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L'Opéra du Roi Soleil
Katherine Watson (soprano)
Les Ambassadeurs/Alexis Kossenko (direction & flute/recorder)
rec. 2018, Arsenal, Metz, France
Sung French, Italian texts with English translations contained in booklet
APARTÉ AP209 [73.25]

On the Aparté label the new album ‘L'Opéra du Roi Soleil’ is designed around the voice of soprano Katherine Watson. Providing the orchestral accompaniment are Les Ambassadeurs a period instrument ensemble directed by Alexis Kossenko. This collection of French Baroque music contains fifteen airs together with nine instrumental pieces from seven composers Andre Campra, Henri Desmarest, Jean-Baptiste Stuck, Marin Marais, Michel Pignolet de Montéclair, Jean-Baptiste Lully and his son Louis Lully, whose music is rarely encountered.

The album title L'Opéra du Roi Soleil (The Opera of the Sun King) refers to Louis XIV (1638-1715) known as the Sun King (Le Roi Soleil). It was the Sun King who founded Académie d'Opéra in 1669, with Jean-Baptiste Lully soon to become its director, and renamed the Académie Royale de Musique. It wasn’t long before the company became widely known as simply L’Opéra. Lully who had Tuscan roots had an unparalleled rise to fame from kitchen servant to the Sun King’s favourite. Here the selection of works from the period of the reign of the Sun King is intended to recreate a sense of some of the splendour of the royal court at Versailles and the Académie Royale de Musique. A number of the works have been languishing forgotten and unpublished such as the air from Louis de Lully’s neglected opera Orphée.

In her programme Watson demonstrates rôles tendres et pathétiques which primarily portray heroines in love which could be female deities such as maidens, noblewomen, nymphs, fairy princesses, goddesses. Here we have what is described as the 'art d'attendrir' the art of displaying tender emotion of the Paris Opéra in the seventeenth and eighteenth century.’ This is music sung by heroines of tragédie lyrique and opéra-ballet designed to ‘charm’, to ‘touch’ and to ‘move’ the audience.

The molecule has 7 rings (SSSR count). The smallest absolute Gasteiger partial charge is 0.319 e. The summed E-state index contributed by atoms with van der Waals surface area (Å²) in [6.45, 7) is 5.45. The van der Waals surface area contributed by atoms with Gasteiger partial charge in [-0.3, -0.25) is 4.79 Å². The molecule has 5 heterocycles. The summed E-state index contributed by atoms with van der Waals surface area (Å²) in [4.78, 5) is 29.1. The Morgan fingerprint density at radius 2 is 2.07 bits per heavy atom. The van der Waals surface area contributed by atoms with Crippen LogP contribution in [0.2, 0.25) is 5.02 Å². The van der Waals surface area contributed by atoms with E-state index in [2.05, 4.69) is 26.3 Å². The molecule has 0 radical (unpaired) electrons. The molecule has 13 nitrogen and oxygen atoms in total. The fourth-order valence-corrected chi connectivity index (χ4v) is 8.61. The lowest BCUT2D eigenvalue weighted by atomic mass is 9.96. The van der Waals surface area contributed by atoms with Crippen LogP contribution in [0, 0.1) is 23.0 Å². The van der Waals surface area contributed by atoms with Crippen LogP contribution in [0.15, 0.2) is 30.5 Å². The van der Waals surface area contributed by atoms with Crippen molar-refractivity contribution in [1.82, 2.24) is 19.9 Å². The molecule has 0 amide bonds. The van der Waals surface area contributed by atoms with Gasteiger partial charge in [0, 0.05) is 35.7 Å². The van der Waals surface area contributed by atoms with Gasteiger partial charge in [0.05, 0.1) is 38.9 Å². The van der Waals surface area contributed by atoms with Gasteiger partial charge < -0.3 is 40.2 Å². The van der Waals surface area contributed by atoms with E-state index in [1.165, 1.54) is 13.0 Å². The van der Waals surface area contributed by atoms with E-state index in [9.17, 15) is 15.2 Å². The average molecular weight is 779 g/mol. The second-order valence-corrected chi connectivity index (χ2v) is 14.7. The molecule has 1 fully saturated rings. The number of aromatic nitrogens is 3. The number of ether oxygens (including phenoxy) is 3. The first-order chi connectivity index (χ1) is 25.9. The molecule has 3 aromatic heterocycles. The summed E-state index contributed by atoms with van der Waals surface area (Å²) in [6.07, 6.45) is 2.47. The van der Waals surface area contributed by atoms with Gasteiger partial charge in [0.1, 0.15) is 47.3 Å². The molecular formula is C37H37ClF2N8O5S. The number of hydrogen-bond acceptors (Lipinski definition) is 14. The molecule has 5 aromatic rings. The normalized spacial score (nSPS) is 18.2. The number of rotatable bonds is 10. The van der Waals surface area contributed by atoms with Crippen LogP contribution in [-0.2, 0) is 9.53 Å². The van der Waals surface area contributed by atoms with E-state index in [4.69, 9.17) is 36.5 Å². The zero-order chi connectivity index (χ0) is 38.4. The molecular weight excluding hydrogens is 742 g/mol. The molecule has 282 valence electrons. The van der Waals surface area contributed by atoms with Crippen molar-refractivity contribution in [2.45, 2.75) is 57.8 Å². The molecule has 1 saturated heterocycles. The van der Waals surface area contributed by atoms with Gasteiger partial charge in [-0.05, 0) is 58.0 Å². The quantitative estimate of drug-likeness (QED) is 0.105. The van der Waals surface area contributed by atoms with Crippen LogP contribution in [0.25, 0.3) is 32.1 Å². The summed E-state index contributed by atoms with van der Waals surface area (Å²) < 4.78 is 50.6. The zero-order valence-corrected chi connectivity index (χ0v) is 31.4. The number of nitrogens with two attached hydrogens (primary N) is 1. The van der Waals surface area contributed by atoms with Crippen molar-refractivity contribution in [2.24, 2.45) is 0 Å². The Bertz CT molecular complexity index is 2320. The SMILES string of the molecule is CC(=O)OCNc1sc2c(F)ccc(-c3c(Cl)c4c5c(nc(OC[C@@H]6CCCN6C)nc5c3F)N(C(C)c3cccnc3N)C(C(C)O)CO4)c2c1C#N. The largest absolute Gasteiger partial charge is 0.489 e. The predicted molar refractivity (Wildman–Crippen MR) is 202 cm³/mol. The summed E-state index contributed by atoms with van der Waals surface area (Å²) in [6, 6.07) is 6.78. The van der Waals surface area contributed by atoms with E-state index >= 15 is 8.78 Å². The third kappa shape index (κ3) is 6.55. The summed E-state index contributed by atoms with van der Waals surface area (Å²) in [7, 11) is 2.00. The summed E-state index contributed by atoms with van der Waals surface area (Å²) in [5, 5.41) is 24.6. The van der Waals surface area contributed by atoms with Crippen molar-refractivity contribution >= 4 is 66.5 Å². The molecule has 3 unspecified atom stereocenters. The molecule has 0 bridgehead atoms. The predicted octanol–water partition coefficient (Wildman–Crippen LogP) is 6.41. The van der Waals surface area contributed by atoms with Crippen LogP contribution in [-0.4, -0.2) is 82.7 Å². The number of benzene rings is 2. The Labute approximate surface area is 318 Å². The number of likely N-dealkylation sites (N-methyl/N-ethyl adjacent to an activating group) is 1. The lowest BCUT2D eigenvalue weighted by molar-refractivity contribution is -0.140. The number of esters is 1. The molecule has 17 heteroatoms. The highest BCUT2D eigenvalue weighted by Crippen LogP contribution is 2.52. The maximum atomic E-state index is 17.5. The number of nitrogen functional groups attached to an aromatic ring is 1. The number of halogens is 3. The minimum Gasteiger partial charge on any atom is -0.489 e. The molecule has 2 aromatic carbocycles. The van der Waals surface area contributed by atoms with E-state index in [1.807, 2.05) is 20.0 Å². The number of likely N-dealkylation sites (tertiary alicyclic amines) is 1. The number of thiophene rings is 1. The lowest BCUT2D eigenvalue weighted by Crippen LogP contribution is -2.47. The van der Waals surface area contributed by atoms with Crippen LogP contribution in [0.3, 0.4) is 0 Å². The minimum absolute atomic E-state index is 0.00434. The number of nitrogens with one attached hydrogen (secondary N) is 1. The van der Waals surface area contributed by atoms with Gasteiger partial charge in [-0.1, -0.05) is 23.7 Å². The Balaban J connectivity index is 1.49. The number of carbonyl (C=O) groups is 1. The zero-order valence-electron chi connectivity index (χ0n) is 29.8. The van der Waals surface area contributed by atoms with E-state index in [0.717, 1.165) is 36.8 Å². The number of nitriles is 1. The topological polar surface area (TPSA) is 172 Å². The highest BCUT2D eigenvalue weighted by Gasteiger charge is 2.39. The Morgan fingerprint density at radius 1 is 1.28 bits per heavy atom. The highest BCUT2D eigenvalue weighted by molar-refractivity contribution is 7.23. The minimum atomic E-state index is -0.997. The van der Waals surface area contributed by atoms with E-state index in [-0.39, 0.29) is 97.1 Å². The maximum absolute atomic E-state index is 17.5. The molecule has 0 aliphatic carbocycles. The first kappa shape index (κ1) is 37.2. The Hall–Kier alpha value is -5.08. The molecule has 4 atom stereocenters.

This is an enchanting performance from the French based soprano Katherine Watson. An early music specialist the soprano excels in this French Baroque repertoire specially chosen for her. In bright, strong voice Watson melds intense emotions with focused precision. There is a remarkably consistent quality to the performances, and I’ve found every single work enjoyable. Standing out are Sombres marais du Styx, Cocyte, Phlégéton and Calmez votre violence… both from act four of Desmarest’s opera Circé (1694). Here Watson excels magnificently as eponymous sorceress Circé, generating palpable passion as she begs the gods to cease their rage for her lover’s sake. Lully’s opera Psyché (1671) is based on the mythological love story of Cupid and Psyche and another highlight is an Italian text setting from act one Deh, piangete al pianto mio with the ornamented double written by Michel Lambert. In this affecting Italian lament of the grieving woman, Watson reveals remarkable control and communicates a great sense of sorrow over her cruel fate. Under the assured direction of Alexis Kossenko (a flute/recorder soloist) Les Ambassadeurs perform with crispness and considerable energy with the period instruments producing an attractive sound. Impressively played too and often beautiful are the contributions from the solo instruments.